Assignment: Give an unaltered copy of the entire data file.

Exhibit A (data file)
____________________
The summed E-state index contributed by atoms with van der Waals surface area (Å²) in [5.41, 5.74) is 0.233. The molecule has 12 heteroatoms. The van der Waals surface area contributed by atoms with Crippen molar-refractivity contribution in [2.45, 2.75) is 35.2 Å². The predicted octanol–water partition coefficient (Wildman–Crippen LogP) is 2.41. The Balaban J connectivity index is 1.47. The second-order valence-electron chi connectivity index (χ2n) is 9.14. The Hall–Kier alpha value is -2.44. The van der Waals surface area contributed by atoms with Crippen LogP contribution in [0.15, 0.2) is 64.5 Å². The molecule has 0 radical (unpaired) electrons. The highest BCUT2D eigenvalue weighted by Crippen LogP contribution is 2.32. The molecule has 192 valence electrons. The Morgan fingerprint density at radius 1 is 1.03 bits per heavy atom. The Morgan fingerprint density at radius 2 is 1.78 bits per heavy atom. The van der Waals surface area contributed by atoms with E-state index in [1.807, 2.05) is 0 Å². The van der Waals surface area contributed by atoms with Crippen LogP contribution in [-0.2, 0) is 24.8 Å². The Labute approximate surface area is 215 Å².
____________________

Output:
The summed E-state index contributed by atoms with van der Waals surface area (Å²) in [5.41, 5.74) is 0.233. The molecule has 12 heteroatoms. The van der Waals surface area contributed by atoms with Crippen molar-refractivity contribution in [2.45, 2.75) is 35.2 Å². The predicted octanol–water partition coefficient (Wildman–Crippen LogP) is 2.41. The Balaban J connectivity index is 1.47. The second-order valence-electron chi connectivity index (χ2n) is 9.14. The Hall–Kier alpha value is -2.44. The van der Waals surface area contributed by atoms with Crippen LogP contribution in [0.15, 0.2) is 64.5 Å². The molecule has 0 radical (unpaired) electrons. The highest BCUT2D eigenvalue weighted by Crippen LogP contribution is 2.32. The molecule has 192 valence electrons. The Morgan fingerprint density at radius 1 is 1.03 bits per heavy atom. The Morgan fingerprint density at radius 2 is 1.78 bits per heavy atom. The van der Waals surface area contributed by atoms with E-state index in [1.807, 2.05) is 0 Å². The van der Waals surface area contributed by atoms with Crippen LogP contribution in [-0.2, 0) is 24.8 Å². The Labute approximate surface area is 215 Å².